VISTA — The man who shot at children on the playground at Kelly Elementary School in Carlsbad was found sane at the time of the shooting, the jury announced March 16. The verdict followed deliberation during the sanity phase of the two-part trial to determine whether the 42-year-old Oceanside man was insane while he committed the violent acts that injured two young girls in each of their arms.The same jury recently found Brendan Liam O’Rourke guilty of seven counts each of premeditated attempted murder and assault with a firearm for the Oct. 8, 2010, school shooting.
After about a day of deliberating, jurors notified the judge March 14 that they had deadlocked on the sanity issue, according to reports.
They were ordered by Vista Superior Court Judge Aaron Katz to return the following morning and resume, and by mid-morning they had reached the verdict of sane.
Because O’Rourke was found sane, he faces 103 years to life in prison instead of a commitment to a state mental hospital when he receives his sentence by Judge Katz on April 20.
“The community was deeply shaken by this school shooting and today’s verdict means the defendant will be held accountable for his crimes,” said San Diego County District Attorney Bonnie Dumanis in a written announcement.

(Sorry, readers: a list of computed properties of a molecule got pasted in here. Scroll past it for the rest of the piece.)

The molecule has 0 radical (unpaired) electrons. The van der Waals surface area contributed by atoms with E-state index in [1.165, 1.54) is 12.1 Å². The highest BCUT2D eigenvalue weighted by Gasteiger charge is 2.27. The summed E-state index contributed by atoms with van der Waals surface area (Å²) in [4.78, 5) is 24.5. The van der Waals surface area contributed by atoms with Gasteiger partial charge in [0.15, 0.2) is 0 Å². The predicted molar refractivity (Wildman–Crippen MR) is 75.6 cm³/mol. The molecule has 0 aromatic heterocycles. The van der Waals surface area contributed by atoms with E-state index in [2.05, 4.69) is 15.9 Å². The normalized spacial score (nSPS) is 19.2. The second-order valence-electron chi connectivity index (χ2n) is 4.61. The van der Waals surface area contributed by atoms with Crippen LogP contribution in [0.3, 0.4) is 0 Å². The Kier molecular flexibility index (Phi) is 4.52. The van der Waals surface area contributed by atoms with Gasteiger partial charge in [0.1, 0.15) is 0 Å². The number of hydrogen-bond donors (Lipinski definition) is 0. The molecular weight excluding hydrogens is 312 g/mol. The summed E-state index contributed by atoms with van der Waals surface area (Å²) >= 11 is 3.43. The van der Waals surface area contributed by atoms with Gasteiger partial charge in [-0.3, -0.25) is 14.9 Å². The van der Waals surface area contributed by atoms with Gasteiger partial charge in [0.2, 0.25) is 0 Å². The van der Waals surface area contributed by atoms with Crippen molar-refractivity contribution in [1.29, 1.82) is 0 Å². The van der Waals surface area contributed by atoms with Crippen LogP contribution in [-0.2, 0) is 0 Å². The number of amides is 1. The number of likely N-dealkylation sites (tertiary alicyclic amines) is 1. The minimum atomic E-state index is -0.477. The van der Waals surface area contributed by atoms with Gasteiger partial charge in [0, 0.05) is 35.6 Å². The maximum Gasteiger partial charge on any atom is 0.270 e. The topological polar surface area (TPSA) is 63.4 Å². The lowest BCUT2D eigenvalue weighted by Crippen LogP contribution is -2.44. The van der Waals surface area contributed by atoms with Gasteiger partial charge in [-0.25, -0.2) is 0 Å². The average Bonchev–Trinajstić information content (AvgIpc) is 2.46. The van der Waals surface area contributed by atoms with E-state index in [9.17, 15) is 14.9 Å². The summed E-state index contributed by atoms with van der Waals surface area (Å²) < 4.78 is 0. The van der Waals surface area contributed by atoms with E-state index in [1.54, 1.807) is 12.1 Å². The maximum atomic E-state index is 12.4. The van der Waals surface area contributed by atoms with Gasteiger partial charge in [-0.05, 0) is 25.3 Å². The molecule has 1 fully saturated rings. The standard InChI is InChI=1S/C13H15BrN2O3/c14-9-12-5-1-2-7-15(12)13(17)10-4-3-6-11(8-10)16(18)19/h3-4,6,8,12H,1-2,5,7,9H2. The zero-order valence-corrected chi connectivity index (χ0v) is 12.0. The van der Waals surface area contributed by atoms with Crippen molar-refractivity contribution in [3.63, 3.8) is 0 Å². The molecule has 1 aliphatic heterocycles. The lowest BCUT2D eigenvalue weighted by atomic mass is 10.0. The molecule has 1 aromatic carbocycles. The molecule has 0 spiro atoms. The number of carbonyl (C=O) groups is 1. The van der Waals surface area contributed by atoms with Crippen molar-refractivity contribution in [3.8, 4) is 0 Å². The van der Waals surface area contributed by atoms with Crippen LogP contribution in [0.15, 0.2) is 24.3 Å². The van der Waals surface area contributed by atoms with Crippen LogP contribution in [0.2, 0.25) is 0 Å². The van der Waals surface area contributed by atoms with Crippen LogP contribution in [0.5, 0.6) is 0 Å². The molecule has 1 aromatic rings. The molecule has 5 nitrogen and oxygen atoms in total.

She also praised the prosecution team, deputy district attorneys Summer Stephan and Pat Espinoza, for their work on the case.
Stephan praised the students and staff of the school for bravely testifying and facing the person who pointed a gun and shot at them.
During the trial, deputy public defender Dan Segura told jurors that a mental disease and delusions led O’Rourke to believe that a previous employer and Illinois politicians were conspiring against him.
Several psychiatrists testified that the defendant was suffering from either schizophrenia or a delusion disorder, or both, at the time he fired six rounds on the schoolyard. “He’s wrapped up in his delusional thinking. It’s my belief he was coerced to do terrorist acts,” said Jaga Nath Glassman, a psychiatrist, during testimony.
Segura said that O’Rourke has “persecutory delusion” with his mental illness and thinks that someone is out to get him.
He told the jury the disease makes people lose touch with reality and believe things that are not true, according to reports.
Stephan told the jury that O’Rourke was angry, possibly due to his recent eviction from his apartment.
She said he also gave conflicting statements to police about his reasons for carrying out the attack. One psychiatrist testified that O’Rourke knew it was wrong, both legally and morally, when he opened fire at the school.
The defense had to prove preponderance of the evidence, which means it’s more likely than not that the defendant was insane when he committed the acts.